‘The 1933 gem In Praise of Shadows by Japanese literary titan Junichiro Tanizaki examines the singular standards of Japanese aesthetics and their stark contrast — even starker today, almost a century later — with the value systems of the industrialized West. At the heart of this philosophy is a fundamental cultural polarity. Unlike the Western conception of beauty — a stylized fantasy constructed by airbrushing reality into a narrow and illusory ideal of perfection — the zenith of Japanese aesthetics is deeply rooted in the glorious imperfection of the present moment and its relationship to the realities of the past.
‘One of the most enchanting celebrations of shadows is manifested in the Japanese relationship with materials. Tanizaki writes:
Japanese paper gives us a certain feeling of warmth, of calm and repose… Western paper turns away the light, while our paper seems to take it in, to envelop it gently, like the soft surface of a first snowfall. It gives off no sound when it is crumpled or folded, it is quiet and pliant to the touch as the leaf of a tree.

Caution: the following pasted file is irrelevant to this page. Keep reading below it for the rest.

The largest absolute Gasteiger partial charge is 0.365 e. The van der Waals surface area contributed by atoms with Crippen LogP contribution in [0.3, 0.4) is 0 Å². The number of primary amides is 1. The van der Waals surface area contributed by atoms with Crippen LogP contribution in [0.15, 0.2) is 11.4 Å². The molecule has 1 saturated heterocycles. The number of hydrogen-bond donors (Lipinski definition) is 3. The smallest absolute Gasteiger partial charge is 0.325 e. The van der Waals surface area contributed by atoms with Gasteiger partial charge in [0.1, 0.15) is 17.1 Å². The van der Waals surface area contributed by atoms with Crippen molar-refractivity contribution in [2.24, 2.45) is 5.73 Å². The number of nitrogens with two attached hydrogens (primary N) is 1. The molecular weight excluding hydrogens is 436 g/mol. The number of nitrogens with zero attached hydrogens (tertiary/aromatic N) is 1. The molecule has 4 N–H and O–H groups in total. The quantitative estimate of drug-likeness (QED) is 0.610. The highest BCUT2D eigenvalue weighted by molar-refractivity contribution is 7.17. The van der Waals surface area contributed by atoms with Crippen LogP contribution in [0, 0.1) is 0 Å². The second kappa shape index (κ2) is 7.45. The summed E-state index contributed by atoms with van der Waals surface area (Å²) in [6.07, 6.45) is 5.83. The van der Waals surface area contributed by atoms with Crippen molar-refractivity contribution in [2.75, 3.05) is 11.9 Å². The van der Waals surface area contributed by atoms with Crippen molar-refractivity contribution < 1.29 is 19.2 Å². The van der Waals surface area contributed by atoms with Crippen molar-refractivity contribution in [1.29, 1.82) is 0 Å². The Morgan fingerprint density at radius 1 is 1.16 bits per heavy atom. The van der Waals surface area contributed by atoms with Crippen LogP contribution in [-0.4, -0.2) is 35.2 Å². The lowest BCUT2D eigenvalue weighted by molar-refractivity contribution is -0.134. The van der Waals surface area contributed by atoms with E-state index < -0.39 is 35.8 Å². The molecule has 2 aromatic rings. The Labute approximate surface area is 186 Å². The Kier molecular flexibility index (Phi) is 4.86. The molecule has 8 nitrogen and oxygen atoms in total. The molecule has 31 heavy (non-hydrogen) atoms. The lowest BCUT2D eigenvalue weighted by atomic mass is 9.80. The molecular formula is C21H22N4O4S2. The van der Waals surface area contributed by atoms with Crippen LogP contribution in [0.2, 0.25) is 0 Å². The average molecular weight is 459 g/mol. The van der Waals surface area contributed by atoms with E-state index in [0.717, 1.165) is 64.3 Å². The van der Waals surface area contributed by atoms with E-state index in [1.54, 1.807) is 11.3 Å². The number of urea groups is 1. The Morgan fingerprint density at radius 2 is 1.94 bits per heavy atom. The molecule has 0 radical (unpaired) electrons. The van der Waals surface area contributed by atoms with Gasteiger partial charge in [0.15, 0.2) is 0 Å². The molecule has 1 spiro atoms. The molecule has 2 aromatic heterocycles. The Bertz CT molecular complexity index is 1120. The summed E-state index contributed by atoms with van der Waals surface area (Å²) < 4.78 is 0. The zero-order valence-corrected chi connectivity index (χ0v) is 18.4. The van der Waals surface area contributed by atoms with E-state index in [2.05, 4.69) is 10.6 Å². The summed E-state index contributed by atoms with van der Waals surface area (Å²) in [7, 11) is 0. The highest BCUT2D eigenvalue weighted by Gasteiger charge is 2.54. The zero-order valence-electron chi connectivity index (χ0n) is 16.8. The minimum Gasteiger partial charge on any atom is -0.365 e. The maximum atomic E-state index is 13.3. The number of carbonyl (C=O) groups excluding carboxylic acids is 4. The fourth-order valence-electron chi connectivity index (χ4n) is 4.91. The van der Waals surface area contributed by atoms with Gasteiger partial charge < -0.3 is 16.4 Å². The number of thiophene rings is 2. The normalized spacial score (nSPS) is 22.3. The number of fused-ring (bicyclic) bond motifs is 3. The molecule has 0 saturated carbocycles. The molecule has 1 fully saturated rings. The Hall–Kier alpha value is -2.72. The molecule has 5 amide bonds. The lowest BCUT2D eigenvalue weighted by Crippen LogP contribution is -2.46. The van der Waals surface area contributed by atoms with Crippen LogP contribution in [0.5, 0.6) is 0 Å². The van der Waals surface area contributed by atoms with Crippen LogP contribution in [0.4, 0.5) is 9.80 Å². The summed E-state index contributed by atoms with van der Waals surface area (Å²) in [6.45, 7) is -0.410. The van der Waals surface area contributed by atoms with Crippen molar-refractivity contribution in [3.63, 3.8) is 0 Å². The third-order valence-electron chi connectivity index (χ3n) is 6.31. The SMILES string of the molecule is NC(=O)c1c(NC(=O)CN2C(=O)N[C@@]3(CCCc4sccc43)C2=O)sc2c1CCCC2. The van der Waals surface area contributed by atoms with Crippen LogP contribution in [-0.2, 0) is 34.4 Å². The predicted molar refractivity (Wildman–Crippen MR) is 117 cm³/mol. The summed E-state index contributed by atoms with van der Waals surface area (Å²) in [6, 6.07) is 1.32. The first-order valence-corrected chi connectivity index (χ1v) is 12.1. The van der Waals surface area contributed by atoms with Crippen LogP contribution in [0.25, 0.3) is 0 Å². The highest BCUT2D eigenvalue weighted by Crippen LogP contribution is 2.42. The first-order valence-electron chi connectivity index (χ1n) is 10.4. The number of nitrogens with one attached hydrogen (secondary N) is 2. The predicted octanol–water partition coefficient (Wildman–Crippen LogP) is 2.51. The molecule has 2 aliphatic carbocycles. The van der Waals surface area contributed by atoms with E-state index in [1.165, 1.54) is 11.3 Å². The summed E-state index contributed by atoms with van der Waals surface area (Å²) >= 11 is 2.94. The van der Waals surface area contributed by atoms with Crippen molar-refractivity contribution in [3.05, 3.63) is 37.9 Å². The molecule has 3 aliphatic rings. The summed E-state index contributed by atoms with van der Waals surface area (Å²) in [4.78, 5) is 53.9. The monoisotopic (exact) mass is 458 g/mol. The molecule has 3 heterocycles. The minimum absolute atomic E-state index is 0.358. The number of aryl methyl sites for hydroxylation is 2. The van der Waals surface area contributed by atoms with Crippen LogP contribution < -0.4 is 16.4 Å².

‘Embedded in Tanizaki’s lament about how Western innovations have infiltrated Japan’s traditional use of materials is a reminder that every technology is essentially a technology of thought. He considers the broader implications of material progress based on assimilation and imitation.
‘Although Tanizaki is writing at a time when a new wave of polymers was sweeping the industrialized West, he paints a subtler and more important contrast than that between the Western cult of synthetics and the Japanese preference for organic materials. This elegant osmosis of art and shadow, he argues, is to be found not only in what materials are used, but in how they are being used:
Wood finished in glistening black lacquer is the very best; but even unfinished wood, as it darkens and the grain grows more subtle with the years, acquires an inexplicable power to calm and sooth.